Compared to the Heckel bassoon, Buffet system bassoons have a narrower bore and simpler mechanism, requiring different, and often more complex fingerings for many notes. Switching between Heckel and Buffet, or vice versa, requires extensive retraining. French woodwind instruments' tone in general exhibits a certain amount of "edge", with more of a vocal quality than is usual elsewhere, and the Buffet bassoon is no exception. This sound has been utilised effectively in writing for Buffet bassoon, but is less inclined to blend than the tone of the Heckel bassoon. As with all bassoons, the tone varies considerably, depending on individual instrument, reed, and performer. In the hands of a lesser player, the Heckel bassoon can sound flat and woody, but good players succeed in producing a vibrant, singing tone. Conversely, a poorly played Buffet can sound buzzy and nasal, but good players succeed in producing a warm, expressive sound.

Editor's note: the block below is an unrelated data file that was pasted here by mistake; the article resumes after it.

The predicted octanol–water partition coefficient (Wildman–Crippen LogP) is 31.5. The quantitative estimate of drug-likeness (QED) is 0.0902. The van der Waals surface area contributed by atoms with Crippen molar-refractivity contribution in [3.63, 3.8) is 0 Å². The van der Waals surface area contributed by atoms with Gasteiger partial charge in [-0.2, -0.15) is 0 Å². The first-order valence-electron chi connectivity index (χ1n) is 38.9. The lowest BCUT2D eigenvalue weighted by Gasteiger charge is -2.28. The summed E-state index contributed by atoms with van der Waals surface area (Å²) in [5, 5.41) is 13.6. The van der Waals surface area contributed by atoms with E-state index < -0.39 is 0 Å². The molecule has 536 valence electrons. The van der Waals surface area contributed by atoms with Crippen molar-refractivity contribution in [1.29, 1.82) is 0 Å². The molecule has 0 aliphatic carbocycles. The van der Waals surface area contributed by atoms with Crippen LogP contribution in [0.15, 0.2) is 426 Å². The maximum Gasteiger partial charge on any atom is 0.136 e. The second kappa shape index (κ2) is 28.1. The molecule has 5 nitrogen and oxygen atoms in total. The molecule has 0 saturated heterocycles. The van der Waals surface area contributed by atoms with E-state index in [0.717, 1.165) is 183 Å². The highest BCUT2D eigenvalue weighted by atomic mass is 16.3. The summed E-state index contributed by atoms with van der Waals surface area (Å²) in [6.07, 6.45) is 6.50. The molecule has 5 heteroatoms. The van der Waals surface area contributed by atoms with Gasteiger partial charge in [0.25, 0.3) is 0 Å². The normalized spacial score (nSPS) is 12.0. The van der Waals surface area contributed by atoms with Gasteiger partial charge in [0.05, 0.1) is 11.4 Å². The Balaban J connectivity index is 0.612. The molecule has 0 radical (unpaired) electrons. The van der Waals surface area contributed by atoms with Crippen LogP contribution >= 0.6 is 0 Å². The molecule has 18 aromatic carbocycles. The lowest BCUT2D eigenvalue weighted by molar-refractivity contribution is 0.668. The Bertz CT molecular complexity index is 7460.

Though the United Kingdom once favored the French system, [13] Buffet-system instruments are no longer made there and the last prominent British player of the French system retired in the 1980s. However, with continued use in some regions and its distinctive tone, the Buffet continues to have a place in modern bassoon playing, particularly in France, where it originated. Buffet-model bassoons are currently made in Paris by Buffet Crampon and the atelier Ducasse (Romainville, France). The Selmer Company stopped fabrication of French system bassoons around the year 2012. [14] Some players, for example the late Gerald Corey in Canada, have learned to play both types and will alternate between them depending on the repertoire.

Use in ensembles

Ensembles prior to the 20th century